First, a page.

Second, an economic shift has taken place. Overall, times are good. Our parents and grandparents grew up in a time where hard work might have brought stability, but it did not necessarily bring luxury or comfort. Today, many of us are able to do more than just provide necessities, and many kids can have what they want, when they want it. Our parents and grandparents lived under the shadow of the Great Depression and World War II — survival was a very real concern. Last year, my daughter saw an ad for a toy on TV and asked if she could have it. I used the time honored parental holding phrase, “We’ll see…maybe another day.” My daughter responded, “But dad we can just go over to Target today and get it.”
Our kids don’t worry about survival and they don’t fear tomorrow. They grow up thinking that the things they own or get to do are a right, not a privilege. It is that sense of entitlement that makes us parents so mad. But in a way, it’s our own fault. We no longer look at parenting as a way of preparing our kids for survival in the world — we’re just preparing them for college.
And that’s a huge difference. It is the difference between worrying about whether our kids will go to the college of their choice and worrying about whether and where they will get their next meal. Preparing someone for survival involves the very real possibility that messing up could mean physical harm or even death. That in turn involves a level of familiarity with loss and death that our college prep parenting actively tries to avoid. We don’t want our kids to experience loss or suffering, and so we shield them from experiencing the consequences of their (in)actions.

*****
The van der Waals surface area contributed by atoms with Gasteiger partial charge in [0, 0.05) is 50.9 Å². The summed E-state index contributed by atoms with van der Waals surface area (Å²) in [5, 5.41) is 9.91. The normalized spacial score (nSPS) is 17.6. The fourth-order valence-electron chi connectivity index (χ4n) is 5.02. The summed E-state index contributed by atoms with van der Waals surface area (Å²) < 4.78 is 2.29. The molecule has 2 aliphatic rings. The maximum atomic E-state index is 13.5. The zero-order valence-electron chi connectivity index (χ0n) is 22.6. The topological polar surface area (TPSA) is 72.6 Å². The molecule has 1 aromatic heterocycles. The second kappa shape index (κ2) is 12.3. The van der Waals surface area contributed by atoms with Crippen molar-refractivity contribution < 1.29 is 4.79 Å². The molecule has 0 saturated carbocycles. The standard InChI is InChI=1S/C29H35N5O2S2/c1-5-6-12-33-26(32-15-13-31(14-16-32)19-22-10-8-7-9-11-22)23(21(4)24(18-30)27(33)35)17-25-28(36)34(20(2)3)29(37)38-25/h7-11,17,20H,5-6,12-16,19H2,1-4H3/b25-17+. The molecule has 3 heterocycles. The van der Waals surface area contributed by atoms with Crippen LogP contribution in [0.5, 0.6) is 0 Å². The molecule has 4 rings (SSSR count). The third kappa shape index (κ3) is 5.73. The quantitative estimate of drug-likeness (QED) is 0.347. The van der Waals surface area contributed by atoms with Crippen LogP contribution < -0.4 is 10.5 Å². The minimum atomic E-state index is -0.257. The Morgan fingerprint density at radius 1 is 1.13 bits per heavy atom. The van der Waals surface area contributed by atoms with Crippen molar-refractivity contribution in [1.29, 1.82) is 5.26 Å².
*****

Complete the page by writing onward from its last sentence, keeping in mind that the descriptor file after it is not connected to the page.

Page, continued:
For example, my son is currently a picky eater. He may have a plate full of delicious chicken and rice and veggies in front of him and will not touch it, no matter how hungry he is. Why? Because he knows that something else is waiting for him in the fridge. Perhaps he won’t get anything else right away, as my wife and I are annoyed and trying to stay firm with him, claiming that “this is all you’re going to get tonight.” But later, yogurt, maybe, or a cheese stick await whenever he wears us down. And he almost always wears us down, because we really don’t want him to go to bed hungry. So why would my son consider my threat as a threat, if I never follow through? He’s never gone hungry, even though many times I’ve heard myself say to my wife, “I’m not going to feed these kids for three days and we’ll see if they turn down a meal!” But I never actually do it, never actually dish out a serious consequence, because I’d feel bad about withholding food when there is no real need to use food sparingly. If our fridge wasn’t filled to the brim, every meal would be more precious, I’d be more inclined to enforce consequences and my son would know that skipping dinner means going hungry.
We expect our kids to respond to our requests and commands with respect, but cultural and economic changes as well as revised attitudes towards parenting have made it increasingly difficult for today’s parents to effectively use the fear of consequences to motivate kids to either do or not do as we ask. So what can we do to get our kids to listen to us?
Tune in next time and I’ll address this.